A woman’s take on SA rugby

2011-12-14 00:00

WHEN this book was offered for review in the office, I was one of the few women to respond “yes” to the question posed by the books’ editor: ”Do any of you ladies like rugby?”

I’m a huge fan of the Sharks, watched every game (well nearly every one) in the recent Rugby World Cup, and when I lived in England I could be found on the side of the pitch shouting support for my husband’s club rugby team.

What fascinated me about this book was the author’s very different look at what is a male­dominated world and sport.

McGregor spent some three-and-a-half years getting up close and personal with the game, kicking things off by spending a season with the Ikey Tigers rugby team at the University of Cape Town. It proved to be a far more emotional task than she expected because she bonded closely with both the players and coaching staff.

She also travelled to the Eastern Cape, the home of African rugby players in South Africa, and learnt about the difficulties faced by the province in keeping its best players in the sport.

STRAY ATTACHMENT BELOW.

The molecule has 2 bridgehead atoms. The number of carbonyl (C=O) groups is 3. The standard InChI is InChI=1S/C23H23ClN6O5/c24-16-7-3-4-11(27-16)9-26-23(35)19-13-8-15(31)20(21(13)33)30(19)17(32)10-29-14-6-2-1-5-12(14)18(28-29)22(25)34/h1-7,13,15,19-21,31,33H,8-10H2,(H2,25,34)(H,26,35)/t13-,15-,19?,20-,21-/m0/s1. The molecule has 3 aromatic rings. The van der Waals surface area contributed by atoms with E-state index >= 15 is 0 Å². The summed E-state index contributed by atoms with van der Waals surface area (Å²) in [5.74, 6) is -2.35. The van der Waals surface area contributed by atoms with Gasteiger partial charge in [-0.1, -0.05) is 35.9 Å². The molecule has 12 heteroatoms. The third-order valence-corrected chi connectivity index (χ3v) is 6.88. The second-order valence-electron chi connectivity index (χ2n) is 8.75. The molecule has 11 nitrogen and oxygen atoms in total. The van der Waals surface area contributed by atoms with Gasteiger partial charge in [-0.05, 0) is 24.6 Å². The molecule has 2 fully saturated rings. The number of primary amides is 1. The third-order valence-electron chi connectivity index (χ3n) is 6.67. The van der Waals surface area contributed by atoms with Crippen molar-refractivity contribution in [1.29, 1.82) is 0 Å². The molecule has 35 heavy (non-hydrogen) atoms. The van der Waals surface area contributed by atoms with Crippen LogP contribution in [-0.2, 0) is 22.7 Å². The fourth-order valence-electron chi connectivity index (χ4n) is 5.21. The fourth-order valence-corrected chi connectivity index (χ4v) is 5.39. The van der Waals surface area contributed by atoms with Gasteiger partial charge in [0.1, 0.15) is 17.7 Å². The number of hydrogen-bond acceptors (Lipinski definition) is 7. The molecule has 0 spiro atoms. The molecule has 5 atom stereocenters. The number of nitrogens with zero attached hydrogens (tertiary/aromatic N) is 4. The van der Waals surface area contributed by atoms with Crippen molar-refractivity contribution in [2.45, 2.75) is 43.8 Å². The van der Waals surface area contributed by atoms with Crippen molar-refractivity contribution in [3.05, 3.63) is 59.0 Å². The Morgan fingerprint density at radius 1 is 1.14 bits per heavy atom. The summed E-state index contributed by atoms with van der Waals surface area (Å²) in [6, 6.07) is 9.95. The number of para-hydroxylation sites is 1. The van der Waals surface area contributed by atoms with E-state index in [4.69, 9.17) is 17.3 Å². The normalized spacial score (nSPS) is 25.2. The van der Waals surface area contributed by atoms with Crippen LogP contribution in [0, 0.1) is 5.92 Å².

Top school-boy players are ­often lost because they aren’t signed by the big unions — the Blue Bulls, the Sharks, the Lions and Western Province — and there isn’t a good formal structure for the game post-school in the Eastern Cape.

Her research also took her to Loftus Versveld, where she spoke to players and coaches, and found out how Heyneke Meyer turned the Blue Bulls franchise around and made it into a Super 15 winning one.

Her final port of call was Western Province/the Stormers, which at the time was working hard to win the 2010 Currie Cup — another emotional journey which ended with the team’s loss in the final to the Sharks.

McGregor wasn’t an ardent rugby fan at the start of the book, but she admits that after her three-and-a-half-year journey, she got close to its very heart, and the result of those efforts is a fascinating read.

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